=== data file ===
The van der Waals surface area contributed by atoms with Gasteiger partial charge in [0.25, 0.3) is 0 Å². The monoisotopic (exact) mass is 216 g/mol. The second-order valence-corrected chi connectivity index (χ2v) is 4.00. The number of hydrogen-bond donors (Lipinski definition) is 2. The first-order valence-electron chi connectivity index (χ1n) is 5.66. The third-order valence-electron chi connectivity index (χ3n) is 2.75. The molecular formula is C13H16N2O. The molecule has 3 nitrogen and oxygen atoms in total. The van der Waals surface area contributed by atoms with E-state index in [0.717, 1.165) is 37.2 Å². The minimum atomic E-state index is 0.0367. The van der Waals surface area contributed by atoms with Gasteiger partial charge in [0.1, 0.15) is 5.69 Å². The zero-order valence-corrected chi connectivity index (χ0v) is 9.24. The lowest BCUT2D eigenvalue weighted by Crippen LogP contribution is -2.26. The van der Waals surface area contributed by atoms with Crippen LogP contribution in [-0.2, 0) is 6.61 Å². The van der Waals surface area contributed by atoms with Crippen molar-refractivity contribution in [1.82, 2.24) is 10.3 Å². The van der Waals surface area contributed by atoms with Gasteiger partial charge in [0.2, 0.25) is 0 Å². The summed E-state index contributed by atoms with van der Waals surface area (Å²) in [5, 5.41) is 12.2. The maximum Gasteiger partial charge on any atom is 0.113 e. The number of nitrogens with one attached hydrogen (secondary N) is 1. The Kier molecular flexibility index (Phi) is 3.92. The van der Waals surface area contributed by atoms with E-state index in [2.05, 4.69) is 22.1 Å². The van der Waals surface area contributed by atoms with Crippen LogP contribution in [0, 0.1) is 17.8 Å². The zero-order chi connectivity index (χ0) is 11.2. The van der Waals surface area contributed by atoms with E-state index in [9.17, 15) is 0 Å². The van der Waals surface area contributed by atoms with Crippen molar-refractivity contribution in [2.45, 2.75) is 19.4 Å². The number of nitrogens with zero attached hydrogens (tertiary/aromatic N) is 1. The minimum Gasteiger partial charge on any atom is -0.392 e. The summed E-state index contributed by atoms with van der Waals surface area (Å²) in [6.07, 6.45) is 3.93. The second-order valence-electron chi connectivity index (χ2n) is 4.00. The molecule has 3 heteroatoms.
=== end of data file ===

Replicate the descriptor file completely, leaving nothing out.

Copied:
The van der Waals surface area contributed by atoms with Gasteiger partial charge in [0.25, 0.3) is 0 Å². The monoisotopic (exact) mass is 216 g/mol. The second-order valence-corrected chi connectivity index (χ2v) is 4.00. The number of hydrogen-bond donors (Lipinski definition) is 2. The first-order valence-electron chi connectivity index (χ1n) is 5.66. The third-order valence-electron chi connectivity index (χ3n) is 2.75. The molecular formula is C13H16N2O. The molecule has 3 nitrogen and oxygen atoms in total. The van der Waals surface area contributed by atoms with E-state index in [0.717, 1.165) is 37.2 Å². The minimum atomic E-state index is 0.0367. The van der Waals surface area contributed by atoms with Gasteiger partial charge in [0.1, 0.15) is 5.69 Å². The zero-order valence-corrected chi connectivity index (χ0v) is 9.24. The lowest BCUT2D eigenvalue weighted by Crippen LogP contribution is -2.26. The van der Waals surface area contributed by atoms with Crippen LogP contribution in [-0.2, 0) is 6.61 Å². The van der Waals surface area contributed by atoms with Crippen molar-refractivity contribution in [1.82, 2.24) is 10.3 Å². The van der Waals surface area contributed by atoms with Gasteiger partial charge in [0.2, 0.25) is 0 Å². The summed E-state index contributed by atoms with van der Waals surface area (Å²) in [5, 5.41) is 12.2. The maximum Gasteiger partial charge on any atom is 0.113 e. The number of nitrogens with one attached hydrogen (secondary N) is 1. The Kier molecular flexibility index (Phi) is 3.92. The van der Waals surface area contributed by atoms with E-state index in [2.05, 4.69) is 22.1 Å². The van der Waals surface area contributed by atoms with Crippen LogP contribution in [0, 0.1) is 17.8 Å². The zero-order chi connectivity index (χ0) is 11.2. The van der Waals surface area contributed by atoms with E-state index in [9.17, 15) is 0 Å². The van der Waals surface area contributed by atoms with Crippen molar-refractivity contribution in [2.45, 2.75) is 19.4 Å². The number of nitrogens with zero attached hydrogens (tertiary/aromatic N) is 1. The minimum Gasteiger partial charge on any atom is -0.392 e. The summed E-state index contributed by atoms with van der Waals surface area (Å²) in [6.07, 6.45) is 3.93. The second-order valence-electron chi connectivity index (χ2n) is 4.00. The molecule has 3 heteroatoms.